Wednesday, June 27, 2007

Gibson's Six Rules Of Leadership

I have been reading alot of leadership and I have discovered that everything lies and falls on Leadership and a major problem with most countries and organisations is that of leadership.So I would be sharing some resources on Leadership and would appreciate your inputs.

Gibson's six rules of leadership

Rule Number one: Do what you say you will do.

The world is full of leaders who say one thing, and do another. Do what you say you will do, every time, in every instance. Remember the example of George Bush Sr., who said "Read my lips, no new taxes," and then went ahead and raised them anyway. After he did that, vomiting into the lap of the Japanese Prime Minister only sealed his fate.

Rule Number two: Begin and end meetings on time.

Let's say you're a leader, and you have 30 people come to a weekly meeting. If you start that meeting 15 minutes late, and end 15 minutes late, you've just wasted 15 man-hours of work. Sure, maybe you've got time to burn -- but some of those people may actually be doing something. Meetings are a necessary evil, but they really shouldn't be too evil.

Rule Number three: Be worthy of your team.

If you hire great people, they deserve a great leader to motivate them. If you're not good enough, have the decency to either make yourself better, or get out of the way for someone who can. Be as great a person as you are capable of. Be worthy of the team of individuals who follow you.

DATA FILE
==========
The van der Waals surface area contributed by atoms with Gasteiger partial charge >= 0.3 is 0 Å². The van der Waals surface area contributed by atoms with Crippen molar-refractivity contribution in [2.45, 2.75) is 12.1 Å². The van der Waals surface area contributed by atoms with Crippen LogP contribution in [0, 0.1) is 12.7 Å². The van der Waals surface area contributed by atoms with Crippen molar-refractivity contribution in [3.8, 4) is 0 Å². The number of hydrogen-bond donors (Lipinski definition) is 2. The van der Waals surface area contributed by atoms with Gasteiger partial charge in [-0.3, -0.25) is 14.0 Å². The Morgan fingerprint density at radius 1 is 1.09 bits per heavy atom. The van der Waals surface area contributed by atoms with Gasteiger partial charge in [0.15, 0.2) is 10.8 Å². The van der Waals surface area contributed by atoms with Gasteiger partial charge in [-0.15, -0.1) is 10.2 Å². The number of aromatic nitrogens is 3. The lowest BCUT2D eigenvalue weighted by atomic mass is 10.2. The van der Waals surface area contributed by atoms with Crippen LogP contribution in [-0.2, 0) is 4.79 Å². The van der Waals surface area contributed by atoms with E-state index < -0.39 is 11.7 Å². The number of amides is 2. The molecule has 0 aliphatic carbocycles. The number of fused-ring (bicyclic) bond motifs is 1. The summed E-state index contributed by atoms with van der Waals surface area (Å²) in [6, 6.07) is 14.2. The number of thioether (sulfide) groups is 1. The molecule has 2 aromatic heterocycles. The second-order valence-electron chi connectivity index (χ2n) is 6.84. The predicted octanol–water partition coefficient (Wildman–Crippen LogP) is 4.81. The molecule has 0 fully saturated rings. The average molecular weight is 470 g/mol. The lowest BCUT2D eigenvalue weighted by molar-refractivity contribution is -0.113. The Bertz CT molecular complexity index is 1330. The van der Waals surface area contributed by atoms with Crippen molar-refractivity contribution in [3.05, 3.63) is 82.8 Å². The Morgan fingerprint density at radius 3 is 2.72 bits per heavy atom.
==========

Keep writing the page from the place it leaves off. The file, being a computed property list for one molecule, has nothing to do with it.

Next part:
You will never be able to do everything -- and you shouldn't try to be all things to all people -- but you should be the best person you are capable of becoming.

Rule Number four: Set grand goals, and then shoot for them.

People expect their leaders to set goals -- mainly because they don't set goals themselves. Set a target to hit, and then shoot for the target.

Rule Number five: Give credit where credit is due.

Some leaders take all the credit when things go well -- and place all the blame on their associates. Truly effective leaders give praise where it's due -- and although they may share the blame, they do it in an effective, positive way, concentrating on training and loss prevention.

Rule Number six: Lead.

Seems stupid to say it, but it's a common mistake. I like the line that's attributed to Chester Nimitz: "When you're in command, command." Too many would-be leaders never get down to the business of leading. Start out toward your destination, and expect people to follow you. If they respect you, they'll follow.
If they don't follow, you either haven't explained the destination clearly enough, or they don't consider you worthy of being a leader.

Wish you all the best and see you at the top

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